FROM Graeme Wood
Dabiq Magazine and the ISIS Propaganda Machine The latest issue of Dabiq hit magazine stands this week. Well, not all magazine stands, because Dabiq is published by ISIS. The glossy, English-language quarterly features some typical magazine fare, but with a Jihadi slant. For instance, there’s an advice column for widows of fighters who died for the ISIS cause. Then there’s the more troubling stuff – like an article that praises the San Bernardino attackers, and a fawning obituary for the British man known as Jihadi John, who’s responsible for multiple executions of Westerners. How does this publication fit into the terrorist group’s propaganda machine?
Gangs an Unlikely Source of Order at Pelican Bay Pelican Bay is California’s maximum-security prison on the coast near the Oregon border—recently famous for hunger strikes and allegations of torture. It’s as dangerous as any place of its kind, full of inmates serving life sentences, but it’s prison gangs—not the guards—who keep order. That’s according to Graeme Wood, one of the few outsiders who have been there. He wrote about it for the Atlantic magazine, where he’s a contributing editor.
The Allure of Extremism We’ve just heard what world leaders are discussing in terms of how to deal with the growing threat from ISIL, but here’s the question that lies behind everything that’s happening now: What draws someone to join an extremist group? Terrorist organizations throughout the Middle East are not lacking for recruits—whether it’s fighters from within the continent, or foreign fighters from Western nations joining the effort against their own countries. There are tens of thousands of them, and their ranks are said to be growing with each passing day. Today, a conversation about what these recruits are looking for in their lives, what conditions make them ripe for recruitment, and put simply: What is the allure to join up in violent jihad?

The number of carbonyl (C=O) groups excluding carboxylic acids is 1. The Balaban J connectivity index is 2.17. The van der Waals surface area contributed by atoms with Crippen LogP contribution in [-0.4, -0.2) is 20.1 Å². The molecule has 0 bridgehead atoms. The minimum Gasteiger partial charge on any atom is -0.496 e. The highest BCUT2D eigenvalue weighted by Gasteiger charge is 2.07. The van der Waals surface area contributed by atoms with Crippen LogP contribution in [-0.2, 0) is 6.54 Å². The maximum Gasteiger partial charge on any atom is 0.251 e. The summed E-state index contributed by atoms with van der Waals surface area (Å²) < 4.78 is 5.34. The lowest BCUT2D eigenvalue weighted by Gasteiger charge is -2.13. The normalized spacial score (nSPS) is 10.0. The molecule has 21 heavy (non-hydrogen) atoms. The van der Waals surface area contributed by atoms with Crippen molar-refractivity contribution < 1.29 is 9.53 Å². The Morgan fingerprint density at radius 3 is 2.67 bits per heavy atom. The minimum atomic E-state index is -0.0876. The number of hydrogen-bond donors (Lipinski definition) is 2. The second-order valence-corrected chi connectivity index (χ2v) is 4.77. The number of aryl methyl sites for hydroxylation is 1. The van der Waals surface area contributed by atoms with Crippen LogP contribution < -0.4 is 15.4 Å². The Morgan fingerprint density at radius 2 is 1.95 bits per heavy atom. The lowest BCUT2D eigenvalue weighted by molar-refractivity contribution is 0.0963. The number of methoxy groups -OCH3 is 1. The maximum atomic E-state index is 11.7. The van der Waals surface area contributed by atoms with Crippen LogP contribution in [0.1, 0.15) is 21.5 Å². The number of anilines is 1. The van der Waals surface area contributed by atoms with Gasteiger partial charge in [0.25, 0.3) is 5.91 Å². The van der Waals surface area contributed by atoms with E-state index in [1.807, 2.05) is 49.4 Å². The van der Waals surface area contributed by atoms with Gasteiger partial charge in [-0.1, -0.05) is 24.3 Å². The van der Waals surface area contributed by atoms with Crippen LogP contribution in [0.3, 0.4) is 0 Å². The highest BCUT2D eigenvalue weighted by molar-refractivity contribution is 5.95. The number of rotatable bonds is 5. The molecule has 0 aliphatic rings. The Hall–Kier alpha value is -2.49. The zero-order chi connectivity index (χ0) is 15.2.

The Soaring Costs of College Tuition If you are a student or a parent of a student headed for college, the numbers are daunting: $240,000 for a private four year college. Even some state Universities can now cost upwards of $80,000. Half of all student federal loans are now in arrears. It all adds up to one question: Is college worth it? And if not, what’s being done to help students struggling with debt, and what alternatives are out there for kids questioning the value of liberal arts education at such a high price? We’ll look at alternative models to the traditional four year college, and question what the value is of a liberal arts education in dollars and cents.
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